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Comparison of two kinds of intraperitoneal chemotherapy following complete cytoreductive surgery of colorectal peritoneal carcinomatosis.

Ann Surg Oncol 2007 Feb 10;14(2):509-14. Epub 2006 Nov 10.

Département de Chirurgie Oncologique, Institut Gustave Roussy, 39 Rue Camille Desmoulins, 94805, Villejuif, Cedex, France.

Background: Recently, the combination of complete cytoreductive surgery followed immediately by intraperitoneal chemotherapy achieved cure in some patients suffering from peritoneal carcinomatosis (PC). It is now well established that the prognostic impact of the completeness of cytoreduction is high. However, two different modes of intraperitoneal chemotherapy are proposed: early postoperative intraperitoneal chemotherapy (EPIC), which lasts for 5 days and is normothermic, and peroperative intraperitoneal chemohyperthermia (IPCH). To date, the results of these procedures have never been compared.

Aim Of The Study: To compare the complications and therapeutic results of EPIC and IPCH after complete cytoreductive surgery of colorectal PC.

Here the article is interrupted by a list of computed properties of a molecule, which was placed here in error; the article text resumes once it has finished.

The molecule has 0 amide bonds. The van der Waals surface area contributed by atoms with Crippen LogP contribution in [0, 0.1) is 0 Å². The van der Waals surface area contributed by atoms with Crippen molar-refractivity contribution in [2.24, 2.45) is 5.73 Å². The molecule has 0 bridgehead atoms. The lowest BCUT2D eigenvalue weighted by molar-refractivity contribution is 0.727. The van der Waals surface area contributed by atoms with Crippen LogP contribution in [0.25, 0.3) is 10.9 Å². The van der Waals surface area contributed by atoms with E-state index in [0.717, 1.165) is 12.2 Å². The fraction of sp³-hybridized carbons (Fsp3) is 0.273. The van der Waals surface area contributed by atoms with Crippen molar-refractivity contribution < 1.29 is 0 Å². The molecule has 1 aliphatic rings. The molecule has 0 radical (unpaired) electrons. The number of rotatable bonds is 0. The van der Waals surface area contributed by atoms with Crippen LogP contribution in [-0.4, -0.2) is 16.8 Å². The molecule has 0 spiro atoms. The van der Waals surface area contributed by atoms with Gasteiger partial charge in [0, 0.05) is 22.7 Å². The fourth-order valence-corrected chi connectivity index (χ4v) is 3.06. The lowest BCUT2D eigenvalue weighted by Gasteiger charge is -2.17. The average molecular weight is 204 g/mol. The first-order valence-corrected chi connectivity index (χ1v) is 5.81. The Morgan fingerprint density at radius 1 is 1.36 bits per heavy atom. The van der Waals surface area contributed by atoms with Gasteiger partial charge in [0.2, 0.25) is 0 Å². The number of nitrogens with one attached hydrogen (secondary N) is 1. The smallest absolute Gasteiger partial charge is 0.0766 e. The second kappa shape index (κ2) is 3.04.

Materials And Methods: Twenty-three consecutive patients with colorectal PC were selected based on the completeness of cytoreductive surgery and sufficient follow-up. They received IPCH with oxaliplatin (460 mg/m(2)) in 2 l/m(2) of dextrose, for 30 min at an intraperitoneal temperature of 43 degrees C, using the coliseum technique. We retrospectively carefully selected another 23 patients, for comparison purposes, suffering from the same disease, with characteristics as similar as possible, but treated earlier with EPIC (mitomycin C 10 mg/m(2) at day 0 and 5-FU 650 mg/m(2) from days 1 to 4), in 1 l/m(2) of ringer lactate. Data concerning these two groups were verified prospectively, but this study was a comparative historical analysis.

Results: The two groups were statistically comparable, except for the duration of surgery which was 68 min longer for the IPCH group. Mortality and morbidity were not significantly different, even if two deaths occurred in the EPIC group, and none in the IPCH group. However, the rate of digestive fistulas was higher (P = 0.02) in the EPIC group (26%) than in the IPCH group (0%). Overall survival (OS) was higher in the IPCH group, (54% at 5 years vs. 28% for EPIC), but not significantly (P = 0.22). Peritoneal carcinomatosis recurred much (P = 0.03) more frequently in the EPIC group (57%) than in the IPCH-group (26%).

Conclusion: This study provides strong arguments indicating that IPCH with oxaliplatin is better tolerated than EPIC with mitomycin C and 5-FU, and is twice as efficient in curing residual peritoneal carcinomatosis measuring less than 1 mm.

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